What The Fed Said

The job market's getting worse, housing is still in the dumps, and the risk of more economic trouble is rising, the Fed said in its statement today.

What's more, the economy is likely to remain weak for years to come. So the Fed will probably keep short-term interest rates near zero until mid-2013, in an effort to goose the economy by encouraging more borrowing and spending.

In ordinary times, a near-promise from the Fed to keep rates near zero for two years would be seen as a dramatic, radical policy.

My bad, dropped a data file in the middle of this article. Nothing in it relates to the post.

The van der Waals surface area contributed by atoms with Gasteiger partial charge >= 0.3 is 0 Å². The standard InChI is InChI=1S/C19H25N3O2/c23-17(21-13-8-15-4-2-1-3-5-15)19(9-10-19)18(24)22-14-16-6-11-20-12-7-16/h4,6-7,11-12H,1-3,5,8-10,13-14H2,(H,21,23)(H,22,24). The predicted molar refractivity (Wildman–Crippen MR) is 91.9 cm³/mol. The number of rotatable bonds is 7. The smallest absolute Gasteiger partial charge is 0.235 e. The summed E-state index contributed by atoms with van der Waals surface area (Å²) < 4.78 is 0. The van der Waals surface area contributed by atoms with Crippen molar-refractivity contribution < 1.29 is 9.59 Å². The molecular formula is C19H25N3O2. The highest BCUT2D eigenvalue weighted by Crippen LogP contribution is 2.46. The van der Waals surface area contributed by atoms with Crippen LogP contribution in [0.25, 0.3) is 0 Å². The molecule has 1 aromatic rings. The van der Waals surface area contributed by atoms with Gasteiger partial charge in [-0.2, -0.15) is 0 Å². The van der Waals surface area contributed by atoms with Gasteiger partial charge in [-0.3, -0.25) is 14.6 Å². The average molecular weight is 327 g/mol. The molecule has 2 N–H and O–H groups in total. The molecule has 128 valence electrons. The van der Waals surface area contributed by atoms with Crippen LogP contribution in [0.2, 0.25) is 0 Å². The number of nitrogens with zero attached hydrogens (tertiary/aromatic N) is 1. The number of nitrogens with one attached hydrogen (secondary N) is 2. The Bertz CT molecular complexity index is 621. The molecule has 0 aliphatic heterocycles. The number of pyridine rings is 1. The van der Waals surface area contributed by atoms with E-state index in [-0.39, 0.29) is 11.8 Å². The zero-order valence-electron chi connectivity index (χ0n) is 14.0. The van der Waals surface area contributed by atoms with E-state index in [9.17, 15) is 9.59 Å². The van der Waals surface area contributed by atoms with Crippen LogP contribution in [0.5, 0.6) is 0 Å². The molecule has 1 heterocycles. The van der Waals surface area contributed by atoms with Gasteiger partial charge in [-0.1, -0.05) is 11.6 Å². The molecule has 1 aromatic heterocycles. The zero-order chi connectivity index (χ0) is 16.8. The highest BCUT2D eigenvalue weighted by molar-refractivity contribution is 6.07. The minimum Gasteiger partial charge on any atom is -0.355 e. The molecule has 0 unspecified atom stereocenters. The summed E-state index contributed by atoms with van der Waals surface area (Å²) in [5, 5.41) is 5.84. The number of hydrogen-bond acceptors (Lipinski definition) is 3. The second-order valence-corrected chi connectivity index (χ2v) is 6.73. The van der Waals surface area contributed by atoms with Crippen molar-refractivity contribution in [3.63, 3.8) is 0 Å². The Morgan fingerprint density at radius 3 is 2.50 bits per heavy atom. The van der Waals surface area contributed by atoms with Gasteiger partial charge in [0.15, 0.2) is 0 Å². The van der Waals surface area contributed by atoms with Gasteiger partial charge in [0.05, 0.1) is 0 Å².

But the Fed's big moves over the past few years — particularly the two rounds of quantitative easing in which the Fed created trillions of dollars out of thin air, and used the money to buy bonds — make today's announcement less surprising.

Some Fed watchers are calling for more quantitative easing. But even the plan to keep rates near zero for two years prompted an unusual amount of dissent among the Fed's leaders. Three of the 10 members of the Federal Open Market Committee voted against it. The dissenters wanted to stick with its much vaguer promise to keep interest rates low "for an extended period."



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